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updated: 5/7/2010 6:48 AM

Regulation, transparency key to reforms

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  • Scott Harper

      Scott Harper

 
By Scott Harper

If you find the ongoing debate over financial reform legislation confusing, you're not alone. The financial industry that made a fortune by recklessly and unethically gambling with other people's money has spent hundreds of millions of dollars and hired an army of lobbyists to muddy the waters in order to make proposed reforms difficult to understand and enact.

Despite the complexity of the issue, the efforts of some to protect the status quo, and the influence of financial institutions over our political process, now is the time to act to protect the American taxpayer. We have seen the cost of lax regulation and inaction already, and it's a cost that we can't afford to pay again.

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After speaking at length with market experts for varied perspectives, I am convinced these are common sense changes that would make the banks more transparent and accountable:

• End "too big to fail" and taxpayer-funded bailouts. We can't afford to be left holding the bag for behemoths, be they banks or housing lenders, that cannot be responsibly dismantled if things fall apart. Congress must create regulations to safely "wind down" institutions that pose a systemic risk to the economy. If financial institutions fail, the result should be CEOs losing jobs, not national spikes in unemployment and lost worker pensions.

• Increase market transparency. All financial derivatives must be traded on open exchanges. Derivatives can be valuable tools to help companies, individuals or even countries protect themselves from short-term price shocks. For example, an airline could use derivatives to help ensure they are not affected too negatively if the price of gasoline increases. The problem is that many of these complicated instruments are constructed and traded by financial institutions behind closed doors. They stopped being a smart way to insure against price shocks and became instruments to recklessly speculate on those prices, and then sell the risk to people and institutions who barely understood what they were buying. If derivatives are put on transparent exchanges, this could bring huge increases in trading volume to Chicago.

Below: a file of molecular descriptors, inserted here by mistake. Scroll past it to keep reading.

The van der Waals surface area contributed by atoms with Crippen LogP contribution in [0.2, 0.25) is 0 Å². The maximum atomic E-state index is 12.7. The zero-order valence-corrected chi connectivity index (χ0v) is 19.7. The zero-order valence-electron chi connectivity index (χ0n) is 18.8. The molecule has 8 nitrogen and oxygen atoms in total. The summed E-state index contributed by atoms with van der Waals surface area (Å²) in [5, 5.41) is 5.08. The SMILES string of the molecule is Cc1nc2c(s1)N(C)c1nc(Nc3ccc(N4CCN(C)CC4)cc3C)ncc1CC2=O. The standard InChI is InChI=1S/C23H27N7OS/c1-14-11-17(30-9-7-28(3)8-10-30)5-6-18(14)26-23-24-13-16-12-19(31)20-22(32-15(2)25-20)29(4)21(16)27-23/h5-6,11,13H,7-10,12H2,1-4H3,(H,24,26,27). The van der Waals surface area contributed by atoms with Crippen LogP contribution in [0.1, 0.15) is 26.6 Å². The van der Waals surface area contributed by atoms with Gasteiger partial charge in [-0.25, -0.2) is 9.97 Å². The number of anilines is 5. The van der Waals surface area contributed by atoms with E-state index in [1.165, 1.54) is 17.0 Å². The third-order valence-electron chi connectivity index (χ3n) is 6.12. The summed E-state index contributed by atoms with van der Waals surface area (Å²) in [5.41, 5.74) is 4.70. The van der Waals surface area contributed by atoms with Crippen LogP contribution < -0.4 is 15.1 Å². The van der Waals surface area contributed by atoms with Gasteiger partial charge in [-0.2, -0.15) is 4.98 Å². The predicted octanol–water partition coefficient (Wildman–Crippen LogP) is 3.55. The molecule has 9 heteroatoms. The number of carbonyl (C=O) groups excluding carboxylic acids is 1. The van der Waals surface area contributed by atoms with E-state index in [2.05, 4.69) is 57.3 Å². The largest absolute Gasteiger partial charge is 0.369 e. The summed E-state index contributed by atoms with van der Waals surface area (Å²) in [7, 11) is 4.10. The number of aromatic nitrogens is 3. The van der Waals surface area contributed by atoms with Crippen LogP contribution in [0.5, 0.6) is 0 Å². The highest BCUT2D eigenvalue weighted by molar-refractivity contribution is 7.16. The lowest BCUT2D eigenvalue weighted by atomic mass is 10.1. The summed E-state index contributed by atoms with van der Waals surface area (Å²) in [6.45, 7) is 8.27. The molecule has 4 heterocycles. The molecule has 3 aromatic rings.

• Protect consumers. The proposed Consumer Financial Protection Agency would create disclosure standards and work to stop predatory lending. Big banks have millions of dollars, armies of lobbyists, and even some politicians working on their behalf. It only makes sense that we have someone working on ours.

It's easy for politicians to say they are against taxpayer-funded bailouts, that they want to "work across the aisle" and pledge to put Main Street before Wall Street. The problem is that many politicians are beholden to the same financial industry that they are supposed to regulate on our behalf. Talk is cheap, and taking action to support real reform can be costly for those who have come to rely on contributions from the big banks to get re-elected.

Politicians too often exaggerate the smallest point of opposition to a long and complicated bill as an excuse to kill legislation instead of contributing to it. Americans recognize that the problems we face are complex, and they expect leaders to address them with substantive reforms, not oversimplified rhetoric. I urge our members of Congress to support this much-needed reform, and I plan on protecting taxpayers from corporate bailouts and public debt after I'm elected.

• Scott Harper is the Democratic candidate in Illinois' 13th Congressional District.

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